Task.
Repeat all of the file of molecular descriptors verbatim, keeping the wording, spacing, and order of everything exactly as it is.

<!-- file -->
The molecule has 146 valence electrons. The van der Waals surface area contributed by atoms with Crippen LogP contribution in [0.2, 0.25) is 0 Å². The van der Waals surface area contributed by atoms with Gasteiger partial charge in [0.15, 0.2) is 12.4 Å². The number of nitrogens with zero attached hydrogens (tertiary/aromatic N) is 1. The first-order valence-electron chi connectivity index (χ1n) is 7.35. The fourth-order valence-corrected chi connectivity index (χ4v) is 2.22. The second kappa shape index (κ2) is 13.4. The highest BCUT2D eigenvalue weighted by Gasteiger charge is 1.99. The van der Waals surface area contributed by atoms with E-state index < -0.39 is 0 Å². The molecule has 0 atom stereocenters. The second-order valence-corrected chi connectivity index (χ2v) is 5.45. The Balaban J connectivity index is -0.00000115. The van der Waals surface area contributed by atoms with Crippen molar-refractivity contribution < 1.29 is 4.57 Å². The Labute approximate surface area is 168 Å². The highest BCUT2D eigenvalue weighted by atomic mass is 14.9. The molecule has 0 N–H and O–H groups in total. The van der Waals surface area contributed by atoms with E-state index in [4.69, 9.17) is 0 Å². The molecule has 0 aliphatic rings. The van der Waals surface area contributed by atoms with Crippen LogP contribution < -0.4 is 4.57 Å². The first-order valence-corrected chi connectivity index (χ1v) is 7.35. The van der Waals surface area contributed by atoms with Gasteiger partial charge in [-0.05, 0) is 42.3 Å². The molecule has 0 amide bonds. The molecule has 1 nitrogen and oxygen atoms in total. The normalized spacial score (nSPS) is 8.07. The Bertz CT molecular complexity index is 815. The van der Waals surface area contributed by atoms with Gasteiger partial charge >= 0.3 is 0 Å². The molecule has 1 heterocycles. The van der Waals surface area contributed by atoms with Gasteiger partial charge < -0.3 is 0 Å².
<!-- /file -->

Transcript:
The molecule has 146 valence electrons. The van der Waals surface area contributed by atoms with Crippen LogP contribution in [0.2, 0.25) is 0 Å². The van der Waals surface area contributed by atoms with Gasteiger partial charge in [0.15, 0.2) is 12.4 Å². The number of nitrogens with zero attached hydrogens (tertiary/aromatic N) is 1. The first-order valence-electron chi connectivity index (χ1n) is 7.35. The fourth-order valence-corrected chi connectivity index (χ4v) is 2.22. The second kappa shape index (κ2) is 13.4. The highest BCUT2D eigenvalue weighted by Gasteiger charge is 1.99. The van der Waals surface area contributed by atoms with E-state index < -0.39 is 0 Å². The molecule has 0 atom stereocenters. The second-order valence-corrected chi connectivity index (χ2v) is 5.45. The Balaban J connectivity index is -0.00000115. The van der Waals surface area contributed by atoms with Crippen molar-refractivity contribution < 1.29 is 4.57 Å². The Labute approximate surface area is 168 Å². The highest BCUT2D eigenvalue weighted by atomic mass is 14.9. The molecule has 0 N–H and O–H groups in total. The van der Waals surface area contributed by atoms with E-state index in [4.69, 9.17) is 0 Å². The molecule has 0 aliphatic rings. The van der Waals surface area contributed by atoms with Crippen LogP contribution < -0.4 is 4.57 Å². The first-order valence-corrected chi connectivity index (χ1v) is 7.35. The van der Waals surface area contributed by atoms with Gasteiger partial charge in [-0.05, 0) is 42.3 Å². The molecule has 0 amide bonds. The molecule has 1 nitrogen and oxygen atoms in total. The normalized spacial score (nSPS) is 8.07. The Bertz CT molecular complexity index is 815. The van der Waals surface area contributed by atoms with Gasteiger partial charge >= 0.3 is 0 Å². The molecule has 1 heterocycles. The van der Waals surface area contributed by atoms with Gasteiger partial charge < -0.3 is 0 Å².